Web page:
April 25,2006

Baucus Statement at Finance Hearing on Effects of Meth Epidemic on Child Welfare System

Statement of U.S. Senator Max Baucus (D-Mont.)
Senate Finance Committee Hearing
“The Social and Economic Effects of the Methamphetamine Epidemic
On Americas’ Child Welfare System”

A medieval poet once wrote that: “When the orphan sets a crying, the throne of the Almighty is rocked from side to side.” Today, we will hear that our nation is being rocked from side to side. We will hear of the weeping that methamphetamine is bringing to American children.

Every year, here in America, 900,000 children fall victim to abuse or neglect. 900,000 children — that’s as many people as live in the entire state of Montana.
A child who suffers abuse is more likely to grow up to inflict abuse on others. And about a quarter of children who suffer abuse will end up engaging in delinquent behavior.

We have good reason to believe that meth exacerbates child abuse and neglect. Look at the homes where the children of meth abusers live: Their evening meals share the stove with the cooking of a harmful drug. Their toys share space with dangerous chemicals. Their forks and spoons share the sink with pots used to cook meth.

Today we’ll hear real-life stories of what these kids face. We’ll hear from victims of meth abuse. And we’ll hear from people trying to protect their children.

Meth abuse has increased dramatically in recent years. It has reached all corners of America. Meth has become the scourge of many rural American communities.

Last week, I was in Montana talking to students about meth. For several months now, Montana kids have seen graphic and sometimes frightening accounts of meth abuse, through a series of ads run by businessman Tom Siebel. I greatly appreciate Mr. Siebel’s work. He is fighting meth with his own money. And based on what I hear from Montana kids, the ads are having an effect.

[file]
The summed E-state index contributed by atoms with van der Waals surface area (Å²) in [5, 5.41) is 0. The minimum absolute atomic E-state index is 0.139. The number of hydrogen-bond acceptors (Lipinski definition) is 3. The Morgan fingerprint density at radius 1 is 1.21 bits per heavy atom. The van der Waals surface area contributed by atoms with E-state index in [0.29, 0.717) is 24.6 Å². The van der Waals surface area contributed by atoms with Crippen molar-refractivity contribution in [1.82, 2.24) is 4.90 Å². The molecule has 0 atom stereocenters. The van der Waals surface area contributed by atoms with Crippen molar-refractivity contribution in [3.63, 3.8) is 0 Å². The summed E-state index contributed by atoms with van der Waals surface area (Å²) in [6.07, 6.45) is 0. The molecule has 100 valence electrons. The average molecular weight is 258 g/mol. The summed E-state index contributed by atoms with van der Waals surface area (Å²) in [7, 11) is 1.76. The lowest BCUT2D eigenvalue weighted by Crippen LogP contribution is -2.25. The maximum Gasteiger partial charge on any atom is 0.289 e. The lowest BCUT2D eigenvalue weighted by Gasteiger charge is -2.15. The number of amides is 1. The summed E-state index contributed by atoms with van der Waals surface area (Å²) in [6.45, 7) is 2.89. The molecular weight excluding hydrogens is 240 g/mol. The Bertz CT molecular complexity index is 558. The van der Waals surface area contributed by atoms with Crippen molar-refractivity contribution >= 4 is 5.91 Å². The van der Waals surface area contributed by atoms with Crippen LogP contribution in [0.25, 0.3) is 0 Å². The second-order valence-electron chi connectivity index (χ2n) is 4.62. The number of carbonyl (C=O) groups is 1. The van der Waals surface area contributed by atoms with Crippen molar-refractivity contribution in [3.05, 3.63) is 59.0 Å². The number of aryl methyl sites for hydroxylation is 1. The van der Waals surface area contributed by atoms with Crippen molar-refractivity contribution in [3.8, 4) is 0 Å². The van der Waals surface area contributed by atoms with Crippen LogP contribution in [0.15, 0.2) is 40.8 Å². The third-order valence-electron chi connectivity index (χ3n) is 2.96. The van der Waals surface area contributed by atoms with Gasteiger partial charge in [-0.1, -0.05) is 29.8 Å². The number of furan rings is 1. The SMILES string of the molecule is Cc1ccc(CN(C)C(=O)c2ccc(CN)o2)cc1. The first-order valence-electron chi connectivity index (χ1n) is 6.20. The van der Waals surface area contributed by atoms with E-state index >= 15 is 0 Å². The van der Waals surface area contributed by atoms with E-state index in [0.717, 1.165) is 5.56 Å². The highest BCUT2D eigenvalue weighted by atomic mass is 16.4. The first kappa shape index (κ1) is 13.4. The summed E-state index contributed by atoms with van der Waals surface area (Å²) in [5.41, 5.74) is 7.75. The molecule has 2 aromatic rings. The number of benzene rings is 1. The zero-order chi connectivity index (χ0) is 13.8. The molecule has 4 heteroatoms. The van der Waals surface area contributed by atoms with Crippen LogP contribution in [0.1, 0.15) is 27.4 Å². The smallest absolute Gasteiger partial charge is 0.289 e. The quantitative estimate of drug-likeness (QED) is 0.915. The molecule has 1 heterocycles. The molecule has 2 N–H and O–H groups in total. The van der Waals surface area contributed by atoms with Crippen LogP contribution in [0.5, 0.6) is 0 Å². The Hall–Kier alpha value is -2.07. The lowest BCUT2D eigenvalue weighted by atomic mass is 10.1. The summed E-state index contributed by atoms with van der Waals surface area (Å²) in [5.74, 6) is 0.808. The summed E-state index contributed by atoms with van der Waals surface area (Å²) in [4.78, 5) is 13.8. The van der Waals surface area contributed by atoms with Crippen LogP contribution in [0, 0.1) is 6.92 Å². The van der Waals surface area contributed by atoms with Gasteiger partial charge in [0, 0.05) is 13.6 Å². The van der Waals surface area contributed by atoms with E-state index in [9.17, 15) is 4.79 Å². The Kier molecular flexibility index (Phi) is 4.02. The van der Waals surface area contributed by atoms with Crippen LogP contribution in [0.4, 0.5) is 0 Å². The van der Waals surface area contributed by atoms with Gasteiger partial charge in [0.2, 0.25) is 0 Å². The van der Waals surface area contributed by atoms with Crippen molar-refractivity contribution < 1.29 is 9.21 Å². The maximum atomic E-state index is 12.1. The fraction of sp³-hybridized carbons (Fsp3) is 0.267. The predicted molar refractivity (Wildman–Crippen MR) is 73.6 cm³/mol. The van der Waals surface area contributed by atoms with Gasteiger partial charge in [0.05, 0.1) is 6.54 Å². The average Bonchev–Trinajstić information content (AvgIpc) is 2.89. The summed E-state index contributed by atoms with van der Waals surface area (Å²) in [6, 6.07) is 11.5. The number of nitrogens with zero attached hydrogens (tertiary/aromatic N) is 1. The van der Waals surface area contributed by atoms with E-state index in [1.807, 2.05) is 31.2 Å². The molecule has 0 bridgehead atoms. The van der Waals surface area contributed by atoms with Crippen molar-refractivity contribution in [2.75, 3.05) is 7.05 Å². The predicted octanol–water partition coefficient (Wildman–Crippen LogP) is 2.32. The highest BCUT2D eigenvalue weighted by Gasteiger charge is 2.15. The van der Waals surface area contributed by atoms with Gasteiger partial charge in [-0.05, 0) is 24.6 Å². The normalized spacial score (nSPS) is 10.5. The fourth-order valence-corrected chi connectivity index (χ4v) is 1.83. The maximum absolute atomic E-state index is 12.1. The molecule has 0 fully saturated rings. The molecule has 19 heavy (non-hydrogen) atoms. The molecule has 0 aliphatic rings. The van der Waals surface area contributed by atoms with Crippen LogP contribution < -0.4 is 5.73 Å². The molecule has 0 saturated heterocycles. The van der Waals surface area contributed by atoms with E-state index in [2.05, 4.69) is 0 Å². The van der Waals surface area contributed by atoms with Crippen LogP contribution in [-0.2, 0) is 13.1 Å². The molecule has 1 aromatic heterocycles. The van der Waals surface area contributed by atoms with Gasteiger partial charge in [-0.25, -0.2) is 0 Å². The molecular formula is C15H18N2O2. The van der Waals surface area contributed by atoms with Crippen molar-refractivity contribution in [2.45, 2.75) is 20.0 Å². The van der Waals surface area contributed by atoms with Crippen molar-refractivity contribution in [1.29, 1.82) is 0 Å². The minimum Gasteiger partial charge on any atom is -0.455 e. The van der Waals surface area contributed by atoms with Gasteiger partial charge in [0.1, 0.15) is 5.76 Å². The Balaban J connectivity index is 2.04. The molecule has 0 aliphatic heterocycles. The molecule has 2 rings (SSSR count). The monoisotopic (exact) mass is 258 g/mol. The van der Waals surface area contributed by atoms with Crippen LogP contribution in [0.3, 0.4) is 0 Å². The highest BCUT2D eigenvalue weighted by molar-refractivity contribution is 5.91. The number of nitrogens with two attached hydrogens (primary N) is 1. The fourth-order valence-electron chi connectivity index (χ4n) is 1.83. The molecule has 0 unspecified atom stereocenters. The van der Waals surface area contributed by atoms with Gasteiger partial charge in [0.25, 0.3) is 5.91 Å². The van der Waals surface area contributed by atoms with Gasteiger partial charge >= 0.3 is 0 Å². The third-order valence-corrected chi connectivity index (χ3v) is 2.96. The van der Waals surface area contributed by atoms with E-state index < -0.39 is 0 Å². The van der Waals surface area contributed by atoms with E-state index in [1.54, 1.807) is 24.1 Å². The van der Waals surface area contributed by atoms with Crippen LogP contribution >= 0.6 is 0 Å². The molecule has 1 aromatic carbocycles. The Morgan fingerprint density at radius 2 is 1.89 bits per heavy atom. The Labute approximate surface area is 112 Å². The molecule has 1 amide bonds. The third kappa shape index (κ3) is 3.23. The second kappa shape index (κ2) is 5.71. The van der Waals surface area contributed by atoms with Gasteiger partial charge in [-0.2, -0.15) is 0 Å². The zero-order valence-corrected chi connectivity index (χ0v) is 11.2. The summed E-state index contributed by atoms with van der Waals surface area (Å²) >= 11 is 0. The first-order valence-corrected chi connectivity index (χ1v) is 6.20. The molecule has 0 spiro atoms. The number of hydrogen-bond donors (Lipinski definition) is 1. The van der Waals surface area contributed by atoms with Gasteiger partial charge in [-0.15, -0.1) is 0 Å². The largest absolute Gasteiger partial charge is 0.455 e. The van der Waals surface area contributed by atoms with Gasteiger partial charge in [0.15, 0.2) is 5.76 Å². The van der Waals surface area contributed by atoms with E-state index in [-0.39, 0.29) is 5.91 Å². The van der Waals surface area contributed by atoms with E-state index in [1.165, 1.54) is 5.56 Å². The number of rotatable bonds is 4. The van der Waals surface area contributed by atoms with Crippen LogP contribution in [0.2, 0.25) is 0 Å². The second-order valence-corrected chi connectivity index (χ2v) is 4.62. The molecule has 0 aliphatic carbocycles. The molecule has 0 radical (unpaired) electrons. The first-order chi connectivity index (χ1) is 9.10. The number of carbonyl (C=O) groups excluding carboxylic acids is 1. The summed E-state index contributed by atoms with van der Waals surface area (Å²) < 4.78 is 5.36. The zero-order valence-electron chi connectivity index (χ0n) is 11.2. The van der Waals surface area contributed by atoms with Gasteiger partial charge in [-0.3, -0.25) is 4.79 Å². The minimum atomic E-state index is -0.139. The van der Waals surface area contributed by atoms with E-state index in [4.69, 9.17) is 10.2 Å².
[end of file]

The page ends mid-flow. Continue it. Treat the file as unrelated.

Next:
Montana kids tell me that one of the most powerful motivators for kids NOT to use meth is testimony from those who have been affected by it. We can look forward to exactly that kind of testimony here today. We will hear from people who will share their stories of struggle and ultimate victory over meth addiction.

We will also hear the devastating effect that meth is having on the child welfare system. Meth abuse has thrown thousands of children into the safety net of child protective services. Montana’s child protective service agencies are struggling to keep up. Kevin Frank from the Montana Department of Public Health and Human Services will tell us what Montana case workers face every day, as they try to provide for children from meth-abusing homes.

I look forward to the testimony of our witnesses. I look forward to the work that we will do together to combat the evil of meth. And I look forward to the day when meth will no longer bring children to cry, here in America.

# # #